Using OpenID Connect in WebSphere Application Server Liberty Profile

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Part 1. OIDC support in Liberty Profile

OpenID Connect 1.0 (OIDC) is a simple identity protocol over OAuth 2.0. OIDC is becoming the accepted Internet SSO protocol, and it works well with cloud, mobile, and native applications. OIDC lets a client application (such as a cloud or mobile application) request the identity of the user as an ID token in a standardized, REST-like manner. In addition, the client application can use access tokens to access REST-like Services.

The OIDC provider in Liberty Profile is implemented as an OAuth 2.0 extension, and can be used as a normal OAuth 2.0 authorization provider that issues OAuth 2.0 access tokens, and supports all OAuth 2.0 grant types.

Prerequisites for this tutorial

  • A basic understanding of the OIDC and OAuth 2.0 protocols. While this understanding is not required to perform the configuration steps, it is required in order to evaluate the security impact of OIDC in your enterprise.
  • A basic understanding of Liberty Profile, including familiarity with installation, creating a server, and updating a server configuration.
  • Liberty Profile V8.5.5.4 or later, with OIDC features installed as instructed. Go to the <liberty_root>/bin folder, and issue the following two commands:
    featureManager install openidConnectServer-1.0 --when-file-exists=ignore
    featureManager install openidConnectClient-1.0 --when-file-exists=ignore

OIDC architecture

Key OIDC terms include End-User, Relying Party (RP), and OIDC Provider (OP), as shown in Figure 1:

Figure 1. Key OIDC terms
Key OIDC terms
Key OIDC terms

Liberty Profile V8.5.5.4 introduced two important high-level configuration options:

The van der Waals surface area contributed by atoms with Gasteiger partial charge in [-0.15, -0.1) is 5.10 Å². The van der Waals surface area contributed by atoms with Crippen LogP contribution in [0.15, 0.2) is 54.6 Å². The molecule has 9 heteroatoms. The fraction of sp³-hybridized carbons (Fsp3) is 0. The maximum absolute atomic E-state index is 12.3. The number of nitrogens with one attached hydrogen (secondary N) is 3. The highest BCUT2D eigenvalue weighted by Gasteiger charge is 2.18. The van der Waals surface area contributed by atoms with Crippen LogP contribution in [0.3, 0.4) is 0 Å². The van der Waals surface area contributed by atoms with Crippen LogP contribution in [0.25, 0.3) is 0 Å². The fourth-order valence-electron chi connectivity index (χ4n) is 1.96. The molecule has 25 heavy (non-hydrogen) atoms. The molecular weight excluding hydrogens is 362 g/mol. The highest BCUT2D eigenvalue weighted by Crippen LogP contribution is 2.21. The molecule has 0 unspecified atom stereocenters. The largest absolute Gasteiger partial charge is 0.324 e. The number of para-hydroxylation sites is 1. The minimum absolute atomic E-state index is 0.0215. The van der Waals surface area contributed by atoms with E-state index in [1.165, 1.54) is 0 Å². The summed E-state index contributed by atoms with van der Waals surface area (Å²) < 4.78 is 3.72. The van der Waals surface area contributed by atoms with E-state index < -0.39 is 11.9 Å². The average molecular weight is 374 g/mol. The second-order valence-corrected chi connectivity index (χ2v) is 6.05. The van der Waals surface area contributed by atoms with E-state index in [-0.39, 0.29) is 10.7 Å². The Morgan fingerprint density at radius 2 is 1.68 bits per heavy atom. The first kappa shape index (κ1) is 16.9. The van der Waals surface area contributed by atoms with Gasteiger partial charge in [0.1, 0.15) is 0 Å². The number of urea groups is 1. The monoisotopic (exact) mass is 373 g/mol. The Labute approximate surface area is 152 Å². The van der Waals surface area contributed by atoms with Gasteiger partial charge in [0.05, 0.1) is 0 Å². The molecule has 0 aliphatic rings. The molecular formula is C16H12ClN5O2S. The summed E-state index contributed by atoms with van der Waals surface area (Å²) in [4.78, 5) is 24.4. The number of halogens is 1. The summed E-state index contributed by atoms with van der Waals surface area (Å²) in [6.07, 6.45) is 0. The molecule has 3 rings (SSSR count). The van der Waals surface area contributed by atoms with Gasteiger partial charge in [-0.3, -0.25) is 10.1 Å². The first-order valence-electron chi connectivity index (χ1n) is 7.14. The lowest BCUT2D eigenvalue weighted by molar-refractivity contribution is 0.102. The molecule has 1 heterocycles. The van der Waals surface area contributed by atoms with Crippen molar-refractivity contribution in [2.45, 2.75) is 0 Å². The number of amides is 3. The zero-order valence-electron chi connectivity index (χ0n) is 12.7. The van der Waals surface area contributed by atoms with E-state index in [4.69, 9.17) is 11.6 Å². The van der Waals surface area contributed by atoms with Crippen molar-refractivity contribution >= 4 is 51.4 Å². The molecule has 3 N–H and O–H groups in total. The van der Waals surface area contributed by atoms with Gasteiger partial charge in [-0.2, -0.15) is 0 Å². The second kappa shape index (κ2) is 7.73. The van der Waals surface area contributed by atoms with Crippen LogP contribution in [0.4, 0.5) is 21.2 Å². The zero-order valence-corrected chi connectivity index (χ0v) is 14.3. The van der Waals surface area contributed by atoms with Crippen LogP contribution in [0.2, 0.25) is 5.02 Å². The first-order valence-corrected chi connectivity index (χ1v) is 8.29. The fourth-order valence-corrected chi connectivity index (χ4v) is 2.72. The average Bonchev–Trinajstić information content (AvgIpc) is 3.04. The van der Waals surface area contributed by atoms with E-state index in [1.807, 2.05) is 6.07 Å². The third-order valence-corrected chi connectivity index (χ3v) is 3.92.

• Liberty OIDC Provider – A dedicated Liberty instance can be configured as an OIDC Provider (OP) and an SSO server. Any client application can call an OP-hosted RESTful security service to request or verify end user identity and user profiles.
  • Liberty OIDC Relying Party – A Liberty instance can be configured as an OIDC Relying Party to take advantage of web SSO and use an OIDC Provider as an identity provider. The Liberty security container can then call an OIDC OP to verify the identity of the end-user, instead of having the Liberty security container handle the user verification.

WebSphere Application Server Full Profile V8.5.5.3 also added support for OIDC Relying Party, and can participate in web SSO with an OIDC provider.

Web SSO and optional identity propagation scenario

Figure 2 below shows a typical Web SSO and identity propagation scenario using OIDC, with three Liberty Profile servers in three security domains. These servers could represent individual business units or separate companies. Server RP requests user identity from SSO server OP. Server RP uses already authenticated identity to further request resources from server RS, and server RS verifies caller identity from server OP. Servers RP and RS then use the ID token or JSON object from OP to create a JAAS subject, which represents the user and provides resource access.

Server OP is a SSO server, and therefore the user only needs to log in to OP once. After authentication with OP, the user can request authorized access from multiple secured RP servers that participate in SSO with OP.

Figure 2. OIDC flows in Liberty Profile
OIDC flows in Liberty Profile
OIDC flows in Liberty Profile

OIDC features

  • Endpoints: The OIDC provider in Liberty Profile is implemented as an OAuth 2.0 extension. In addition to providing all OIDC functions, the OIDC provider supports all OAuth 2.0 functions. The Liberty OIDC provider supports the following endpoints:
    • Authorization endpoint
    • Token endpoint
    • Introspection endpoint
    • UserInfo endpoint
    • Discovery endpoint
    • Coverage map endpoint
    • Registration endpoint
    Figure 3. OIDC 1.0 and OAuth 2.0 endpoints in Liberty Profile
     OIDC 1.0 and OAuth 2.0 endpoints in Liberty Profile
    OIDC 1.0 and OAuth 2.0 endpoints in Liberty Profile
  • Grant types: Liberty OIDC supports all OAuth 2.0 grant types, including:
    • authorization_code
    • implicit
    • refresh_token
    • client_credentials
    • password